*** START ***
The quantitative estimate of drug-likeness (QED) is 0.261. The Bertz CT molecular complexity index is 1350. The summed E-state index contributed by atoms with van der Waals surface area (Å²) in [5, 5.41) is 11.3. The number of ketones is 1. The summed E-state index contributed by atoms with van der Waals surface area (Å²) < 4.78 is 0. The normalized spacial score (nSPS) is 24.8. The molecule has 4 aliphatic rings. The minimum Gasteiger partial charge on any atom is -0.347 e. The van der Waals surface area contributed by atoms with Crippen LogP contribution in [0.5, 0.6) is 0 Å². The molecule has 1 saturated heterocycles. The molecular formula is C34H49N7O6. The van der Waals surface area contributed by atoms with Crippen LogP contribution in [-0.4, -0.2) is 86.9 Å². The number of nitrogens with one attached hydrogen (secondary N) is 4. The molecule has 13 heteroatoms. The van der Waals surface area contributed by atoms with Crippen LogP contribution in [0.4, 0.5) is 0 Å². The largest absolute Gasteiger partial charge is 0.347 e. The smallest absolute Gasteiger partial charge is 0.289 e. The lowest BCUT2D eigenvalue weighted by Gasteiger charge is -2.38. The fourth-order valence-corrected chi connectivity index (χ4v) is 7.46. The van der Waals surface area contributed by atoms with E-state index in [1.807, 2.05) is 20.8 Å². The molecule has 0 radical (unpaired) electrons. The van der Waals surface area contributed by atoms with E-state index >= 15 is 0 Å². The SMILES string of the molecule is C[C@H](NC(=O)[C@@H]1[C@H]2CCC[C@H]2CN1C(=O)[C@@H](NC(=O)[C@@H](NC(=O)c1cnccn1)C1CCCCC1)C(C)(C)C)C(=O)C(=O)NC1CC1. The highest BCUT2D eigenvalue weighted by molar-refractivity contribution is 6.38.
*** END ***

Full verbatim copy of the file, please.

The quantitative estimate of drug-likeness (QED) is 0.261. The Bertz CT molecular complexity index is 1350. The summed E-state index contributed by atoms with van der Waals surface area (Å²) in [5, 5.41) is 11.3. The number of ketones is 1. The summed E-state index contributed by atoms with van der Waals surface area (Å²) < 4.78 is 0. The normalized spacial score (nSPS) is 24.8. The molecule has 4 aliphatic rings. The minimum Gasteiger partial charge on any atom is -0.347 e. The van der Waals surface area contributed by atoms with Crippen LogP contribution in [0.5, 0.6) is 0 Å². The molecule has 1 saturated heterocycles. The molecular formula is C34H49N7O6. The van der Waals surface area contributed by atoms with Crippen LogP contribution in [-0.4, -0.2) is 86.9 Å². The number of nitrogens with one attached hydrogen (secondary N) is 4. The molecule has 13 heteroatoms. The van der Waals surface area contributed by atoms with Crippen LogP contribution in [0.4, 0.5) is 0 Å². The largest absolute Gasteiger partial charge is 0.347 e. The smallest absolute Gasteiger partial charge is 0.289 e. The lowest BCUT2D eigenvalue weighted by Gasteiger charge is -2.38. The fourth-order valence-corrected chi connectivity index (χ4v) is 7.46. The van der Waals surface area contributed by atoms with E-state index in [1.807, 2.05) is 20.8 Å². The molecule has 0 radical (unpaired) electrons. The van der Waals surface area contributed by atoms with E-state index >= 15 is 0 Å². The SMILES string of the molecule is C[C@H](NC(=O)[C@@H]1[C@H]2CCC[C@H]2CN1C(=O)[C@@H](NC(=O)[C@@H](NC(=O)c1cnccn1)C1CCCCC1)C(C)(C)C)C(=O)C(=O)NC1CC1. The highest BCUT2D eigenvalue weighted by molar-refractivity contribution is 6.38.